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Wednesday newspaper round-up: Apple, Russian banks, OneWeb, FCA

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The government’s long-delayed register of offshore owners of UK property will fail to tackle corruption unless multiple loopholes in the draft legislation are closed, experts have warned. On Monday, the government announced it would introduce a “register of overseas entities” requiring anonymous foreign owners of UK property to publicly declare their true identities as part of its draft Economic Crime (Transparency and Enforcement) bill. – Guardian
Apple has said it will pause all product sales in Russia, heeding requests from Ukrainian officials to take action against the country in response to its invasion. “We are deeply concerned about the Russian invasion of Ukraine and stand with all of the people who are suffering as a result of the violence,” Apple said in a statement on Tuesday. – Guardian

Vladimir Putin has signed a decree banning Russians from leaving the country with more than $10,000 (£7,500) in foreign currency as fears grow that the Russian financial system is on the brink of collapse. State media reported on Tuesday night that the export of foreign currency cash and foreign currency instruments over $10,000 will be banned starting on Wednesday and the Kremlin’s press office said the move is an attempt to “ensure Russia’s financial stability”. – Telegraph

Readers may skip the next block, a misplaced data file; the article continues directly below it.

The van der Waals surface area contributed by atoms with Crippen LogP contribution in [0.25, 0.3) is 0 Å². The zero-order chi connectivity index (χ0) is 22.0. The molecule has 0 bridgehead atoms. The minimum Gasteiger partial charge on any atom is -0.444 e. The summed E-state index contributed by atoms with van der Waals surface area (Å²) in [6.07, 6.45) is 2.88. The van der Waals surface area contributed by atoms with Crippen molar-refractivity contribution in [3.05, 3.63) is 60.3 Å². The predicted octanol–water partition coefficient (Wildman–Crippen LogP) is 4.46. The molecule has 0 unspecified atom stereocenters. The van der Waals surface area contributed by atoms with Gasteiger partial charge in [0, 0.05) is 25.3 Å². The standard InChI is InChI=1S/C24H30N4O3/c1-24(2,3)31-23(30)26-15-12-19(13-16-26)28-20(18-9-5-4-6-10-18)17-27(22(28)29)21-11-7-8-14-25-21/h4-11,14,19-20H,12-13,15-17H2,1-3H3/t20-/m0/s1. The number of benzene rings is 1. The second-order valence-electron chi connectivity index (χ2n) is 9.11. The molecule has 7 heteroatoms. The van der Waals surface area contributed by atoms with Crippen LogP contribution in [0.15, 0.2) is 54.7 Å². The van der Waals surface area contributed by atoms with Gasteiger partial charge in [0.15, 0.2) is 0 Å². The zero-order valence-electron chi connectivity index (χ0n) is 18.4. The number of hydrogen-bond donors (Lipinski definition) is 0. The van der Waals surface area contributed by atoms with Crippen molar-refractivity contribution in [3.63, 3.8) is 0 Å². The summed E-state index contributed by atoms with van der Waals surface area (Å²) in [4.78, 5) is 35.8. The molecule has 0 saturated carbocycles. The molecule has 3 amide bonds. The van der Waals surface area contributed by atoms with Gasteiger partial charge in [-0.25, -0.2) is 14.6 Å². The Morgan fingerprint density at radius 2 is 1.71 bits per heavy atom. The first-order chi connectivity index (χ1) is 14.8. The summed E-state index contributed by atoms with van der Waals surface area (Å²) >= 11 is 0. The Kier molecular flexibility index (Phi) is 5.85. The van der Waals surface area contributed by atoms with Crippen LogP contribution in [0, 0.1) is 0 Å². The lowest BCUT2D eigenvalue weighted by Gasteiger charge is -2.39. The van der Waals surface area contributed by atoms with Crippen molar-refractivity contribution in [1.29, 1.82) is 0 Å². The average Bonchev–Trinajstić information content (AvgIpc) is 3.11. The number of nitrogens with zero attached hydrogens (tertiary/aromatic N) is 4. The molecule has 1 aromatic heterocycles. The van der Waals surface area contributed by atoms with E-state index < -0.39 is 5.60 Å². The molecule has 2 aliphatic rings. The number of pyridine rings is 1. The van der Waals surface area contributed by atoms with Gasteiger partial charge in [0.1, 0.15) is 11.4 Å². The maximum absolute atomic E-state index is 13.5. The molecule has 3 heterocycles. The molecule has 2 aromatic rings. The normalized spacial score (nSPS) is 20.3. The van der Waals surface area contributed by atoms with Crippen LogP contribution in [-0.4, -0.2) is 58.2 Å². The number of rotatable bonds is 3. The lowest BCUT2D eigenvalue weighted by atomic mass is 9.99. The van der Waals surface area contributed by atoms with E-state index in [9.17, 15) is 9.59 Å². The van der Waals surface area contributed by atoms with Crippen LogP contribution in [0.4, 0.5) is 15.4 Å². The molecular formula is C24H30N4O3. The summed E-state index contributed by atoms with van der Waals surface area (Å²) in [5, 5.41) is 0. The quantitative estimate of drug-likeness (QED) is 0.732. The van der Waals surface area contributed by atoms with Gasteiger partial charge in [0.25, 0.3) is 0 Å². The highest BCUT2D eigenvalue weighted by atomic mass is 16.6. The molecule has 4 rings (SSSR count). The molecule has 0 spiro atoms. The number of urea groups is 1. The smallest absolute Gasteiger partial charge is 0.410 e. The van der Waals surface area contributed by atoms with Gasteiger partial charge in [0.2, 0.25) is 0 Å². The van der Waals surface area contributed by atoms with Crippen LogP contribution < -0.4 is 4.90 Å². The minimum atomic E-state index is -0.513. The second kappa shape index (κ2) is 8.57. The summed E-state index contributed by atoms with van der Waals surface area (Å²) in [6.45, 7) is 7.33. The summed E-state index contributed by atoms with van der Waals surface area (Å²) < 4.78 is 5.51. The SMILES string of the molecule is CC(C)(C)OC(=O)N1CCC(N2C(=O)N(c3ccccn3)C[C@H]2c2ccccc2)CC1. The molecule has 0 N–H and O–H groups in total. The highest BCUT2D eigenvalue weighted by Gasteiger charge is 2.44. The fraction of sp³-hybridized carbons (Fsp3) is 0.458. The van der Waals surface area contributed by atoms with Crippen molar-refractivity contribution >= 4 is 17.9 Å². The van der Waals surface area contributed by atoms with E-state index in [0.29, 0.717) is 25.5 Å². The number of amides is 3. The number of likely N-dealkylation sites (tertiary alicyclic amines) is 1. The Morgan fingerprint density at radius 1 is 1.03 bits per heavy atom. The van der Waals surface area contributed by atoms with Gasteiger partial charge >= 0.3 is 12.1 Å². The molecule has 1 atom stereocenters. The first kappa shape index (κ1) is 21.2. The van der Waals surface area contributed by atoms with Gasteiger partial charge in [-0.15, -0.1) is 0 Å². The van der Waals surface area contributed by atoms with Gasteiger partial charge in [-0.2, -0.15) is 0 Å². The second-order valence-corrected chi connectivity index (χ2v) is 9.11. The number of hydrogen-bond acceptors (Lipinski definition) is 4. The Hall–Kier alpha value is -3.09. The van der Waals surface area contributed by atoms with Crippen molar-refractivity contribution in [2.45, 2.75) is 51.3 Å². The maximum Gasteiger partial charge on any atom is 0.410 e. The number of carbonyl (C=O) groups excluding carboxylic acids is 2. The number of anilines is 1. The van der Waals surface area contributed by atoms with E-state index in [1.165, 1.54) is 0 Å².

The taxpayer-backed broadband company OneWeb is preparing to launch satellites into space using Russian rockets days after Vladimir Putin’s invasion of Ukraine.OneWeb, which was bailed out by the Government two years ago, has paid for 36 satellites to be sent into orbit from the Russian-owned Baikonur Cosmodrome in Kazakhstan. – Telegraph

The chief executive of the Financial Conduct Authority has moved to avert a potential strike by offering base pay rises of up to 20 per cent to his lowest-paid employees plus a cash Easter sweetener of £1,000 or more to all staff. Nikhil Rathi, who runs the main City regulator and has been trying to ban cash bonuses, said most staff members would get a pay rise of at least 9 per cent over two years, with the average pay packet going up by 12 per cent. – The Times

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